One of the great messages to come out of the environmental movement of the 1960s and 1970s is that, while humans can cause pollution , they can also clean it up. Few success stories illustrate this point as clearly as that of Lake Washington. Lake Washington lies along the state of Washington's west coastline, near the city of Seattle. It is 24 miles (39 km) from north to south and its width varies from 2–4 miles (3–6 km).
For the first half of this century, Lake Washington was clear and pristine, a beautiful example of the Northwest's spectacular natural scenery. Its shores were occupied by extensive wooded areas and a few small towns with populations of no more than 10,000. The lake's purity was not threatened by Seattle, which dumped most of its wastes into Elliot Bay, an arm of Puget Sound. This situation changed rapidly during and after World War II. In 1940, the spectacular Lake Washington Bridge was built across the lake, joining its two facing shores with each other and with Seattle. Population along the lake began to boom, reaching more than 50,000 by 1950.
The consequence of these changes for the lake are easy to imagine. Many of the growing communities dumped their raw sewage directly into the lake or, at best, passed their wastes though only preliminary treatment stages. By one estimate, 20 million gallons (76 million liters) of wastes were being dumped into the lake each day. On average these wastes still contained about half of their pollutants when they reached the lake. In less than a decade, the effect of these practices on lake water quality were easy to observe. Water clarity was reduced from at least 15 ft (4.6 m) to 2.5 ft (0.8 m) and levels of dissolved oxygen were so low that some species of fish disappeared. In 1956, W. T. Edmonson, a zoologist and pollution authority, and two colleagues reported their studies of the lake. They found that eutrophication of the lake was taking place very rapidly as a result of the dumping of domestic wastes into its water.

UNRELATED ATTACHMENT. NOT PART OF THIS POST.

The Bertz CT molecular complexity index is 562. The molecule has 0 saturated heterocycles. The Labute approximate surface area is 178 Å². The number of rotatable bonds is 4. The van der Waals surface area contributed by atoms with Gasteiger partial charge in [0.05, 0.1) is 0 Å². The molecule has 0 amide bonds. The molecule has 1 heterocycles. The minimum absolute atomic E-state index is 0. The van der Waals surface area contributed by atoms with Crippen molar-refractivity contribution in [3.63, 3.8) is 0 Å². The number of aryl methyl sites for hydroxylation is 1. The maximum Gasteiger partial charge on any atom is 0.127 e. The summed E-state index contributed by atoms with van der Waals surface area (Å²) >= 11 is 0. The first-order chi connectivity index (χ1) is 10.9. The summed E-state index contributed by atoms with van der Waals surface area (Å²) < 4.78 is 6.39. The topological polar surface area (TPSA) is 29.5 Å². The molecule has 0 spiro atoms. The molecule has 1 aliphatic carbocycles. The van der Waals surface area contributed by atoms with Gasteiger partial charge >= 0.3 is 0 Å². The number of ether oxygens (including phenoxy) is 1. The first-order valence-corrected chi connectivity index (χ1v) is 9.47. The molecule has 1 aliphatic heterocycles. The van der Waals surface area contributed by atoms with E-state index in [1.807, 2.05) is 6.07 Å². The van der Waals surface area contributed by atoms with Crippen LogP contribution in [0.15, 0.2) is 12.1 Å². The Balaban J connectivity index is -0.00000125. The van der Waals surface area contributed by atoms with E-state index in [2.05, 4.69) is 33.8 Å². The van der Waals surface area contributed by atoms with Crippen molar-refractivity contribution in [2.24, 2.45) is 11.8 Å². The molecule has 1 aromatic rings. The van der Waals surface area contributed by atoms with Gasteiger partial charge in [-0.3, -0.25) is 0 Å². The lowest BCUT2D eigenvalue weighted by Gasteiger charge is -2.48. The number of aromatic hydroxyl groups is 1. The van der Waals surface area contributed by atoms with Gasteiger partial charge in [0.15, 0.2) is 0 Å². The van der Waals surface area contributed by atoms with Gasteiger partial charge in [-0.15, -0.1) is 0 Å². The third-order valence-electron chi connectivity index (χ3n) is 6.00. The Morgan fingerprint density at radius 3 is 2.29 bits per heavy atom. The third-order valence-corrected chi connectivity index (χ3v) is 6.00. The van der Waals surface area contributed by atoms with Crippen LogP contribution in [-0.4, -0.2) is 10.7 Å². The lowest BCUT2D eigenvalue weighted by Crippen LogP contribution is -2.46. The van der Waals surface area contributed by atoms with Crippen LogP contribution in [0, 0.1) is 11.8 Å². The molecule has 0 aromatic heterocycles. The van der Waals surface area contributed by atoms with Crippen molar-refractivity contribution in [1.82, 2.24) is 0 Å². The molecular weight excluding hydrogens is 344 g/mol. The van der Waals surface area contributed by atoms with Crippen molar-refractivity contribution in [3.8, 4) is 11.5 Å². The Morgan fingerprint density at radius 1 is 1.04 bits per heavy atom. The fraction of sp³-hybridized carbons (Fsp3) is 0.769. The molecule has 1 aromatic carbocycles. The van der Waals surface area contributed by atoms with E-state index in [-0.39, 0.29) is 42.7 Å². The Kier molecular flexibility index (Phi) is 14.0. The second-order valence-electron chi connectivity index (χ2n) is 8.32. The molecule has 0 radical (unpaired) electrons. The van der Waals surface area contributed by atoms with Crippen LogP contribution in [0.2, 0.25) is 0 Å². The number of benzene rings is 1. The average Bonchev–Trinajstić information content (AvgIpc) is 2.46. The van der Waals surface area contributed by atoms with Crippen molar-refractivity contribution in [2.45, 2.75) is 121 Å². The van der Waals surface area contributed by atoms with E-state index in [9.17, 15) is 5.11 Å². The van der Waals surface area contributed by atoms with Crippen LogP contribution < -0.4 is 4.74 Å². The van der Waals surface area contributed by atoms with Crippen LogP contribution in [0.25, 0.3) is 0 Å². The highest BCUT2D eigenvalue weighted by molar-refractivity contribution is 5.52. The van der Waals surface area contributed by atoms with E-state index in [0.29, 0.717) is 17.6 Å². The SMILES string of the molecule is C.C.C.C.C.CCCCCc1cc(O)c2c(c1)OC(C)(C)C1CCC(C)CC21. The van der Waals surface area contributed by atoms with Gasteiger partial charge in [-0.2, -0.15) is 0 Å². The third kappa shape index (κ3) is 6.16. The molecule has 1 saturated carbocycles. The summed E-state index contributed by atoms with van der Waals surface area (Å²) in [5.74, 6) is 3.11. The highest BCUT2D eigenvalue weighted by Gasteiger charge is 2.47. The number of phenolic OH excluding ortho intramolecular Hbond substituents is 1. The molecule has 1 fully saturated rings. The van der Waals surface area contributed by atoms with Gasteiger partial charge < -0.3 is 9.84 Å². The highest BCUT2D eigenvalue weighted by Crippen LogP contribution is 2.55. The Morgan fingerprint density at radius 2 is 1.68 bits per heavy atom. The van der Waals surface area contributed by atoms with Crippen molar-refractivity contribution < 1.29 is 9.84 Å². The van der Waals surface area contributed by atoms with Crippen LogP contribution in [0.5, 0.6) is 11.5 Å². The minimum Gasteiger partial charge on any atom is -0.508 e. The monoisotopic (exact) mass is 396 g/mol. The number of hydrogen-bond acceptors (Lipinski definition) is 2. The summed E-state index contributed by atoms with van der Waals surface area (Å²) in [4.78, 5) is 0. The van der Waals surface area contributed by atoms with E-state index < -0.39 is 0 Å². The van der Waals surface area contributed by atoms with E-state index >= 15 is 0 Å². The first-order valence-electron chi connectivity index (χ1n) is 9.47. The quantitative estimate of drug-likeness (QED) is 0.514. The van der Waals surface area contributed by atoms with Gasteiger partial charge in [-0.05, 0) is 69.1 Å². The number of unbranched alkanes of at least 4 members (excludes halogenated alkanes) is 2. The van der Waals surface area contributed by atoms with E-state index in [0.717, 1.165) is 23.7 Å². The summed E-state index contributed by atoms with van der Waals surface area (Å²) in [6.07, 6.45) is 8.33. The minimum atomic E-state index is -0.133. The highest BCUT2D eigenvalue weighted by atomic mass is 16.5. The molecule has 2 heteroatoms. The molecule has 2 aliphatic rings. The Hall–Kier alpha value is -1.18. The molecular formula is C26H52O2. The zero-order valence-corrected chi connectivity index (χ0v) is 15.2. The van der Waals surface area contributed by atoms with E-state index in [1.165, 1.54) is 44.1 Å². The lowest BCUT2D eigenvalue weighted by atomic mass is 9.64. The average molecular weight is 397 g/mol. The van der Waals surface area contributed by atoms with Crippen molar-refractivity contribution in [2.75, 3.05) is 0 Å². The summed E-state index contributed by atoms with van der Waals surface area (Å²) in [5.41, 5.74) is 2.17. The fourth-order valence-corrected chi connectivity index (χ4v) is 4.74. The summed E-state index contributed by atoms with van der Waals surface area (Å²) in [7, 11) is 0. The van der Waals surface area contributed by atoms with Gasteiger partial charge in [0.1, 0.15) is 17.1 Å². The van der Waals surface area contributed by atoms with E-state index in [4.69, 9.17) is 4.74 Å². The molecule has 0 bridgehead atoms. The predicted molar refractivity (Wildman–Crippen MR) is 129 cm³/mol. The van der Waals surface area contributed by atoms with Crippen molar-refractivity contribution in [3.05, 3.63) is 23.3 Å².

Solving this problem was especially difficult because water pollution is a regional issue over which each individual community had relatively little control. The solution appeared to be the creation of a new governmental body that would encompass all of the Lake Washington communities, including Seattle. In 1958, a ballot measure establishing such an agency, known as Metro, was passed in Seattle but defeated in its suburbs. Six months later, the Metro concept was redefined to include the issue of sewage disposal only. This time it passed in all communities.
Metro's approach to the Lake Washington problem was to construct a network of sewer lines and sewage treatment plants that directed all sewage away from the lake and delivered it instead to Puget Sound. The lake's pollution problems were solved within a few years. By 1975 the lake was back to normal, water clarity returned to 15 ft and levels of potassium and nitrogen in the lake decreased by more than 60 percent. Lake Washington's biological oxygen demand (BOD), a critical measure of water purity, decreased by 90 percent and fish species that had disappeared were once again found in the lake.
[David E. Newton ]
Edmonson, W. T. "Lake Washington." In Environmental Quality and Water Development, edited by C. R. Goodman, et al. San Francisco: W. H. Freeman, 1973.
——. The Uses of Ecology: Lake Washington and Beyond. Seattle: University of Washington Press, 1991.
Li, Kevin. "The Lake Washington Story." King County Web Site. May 2, 2001 [June 19,2002]. <http://dnr.metrokc.gov/wlr/waterres/lakes/biolake.htm>.
"Lake Washington." Environmental Encyclopedia. . Encyclopedia.com. (September 25, 2018). http://www.encyclopedia.com/environment/encyclopedias-almanacs-transcripts-and-maps/lake-washington
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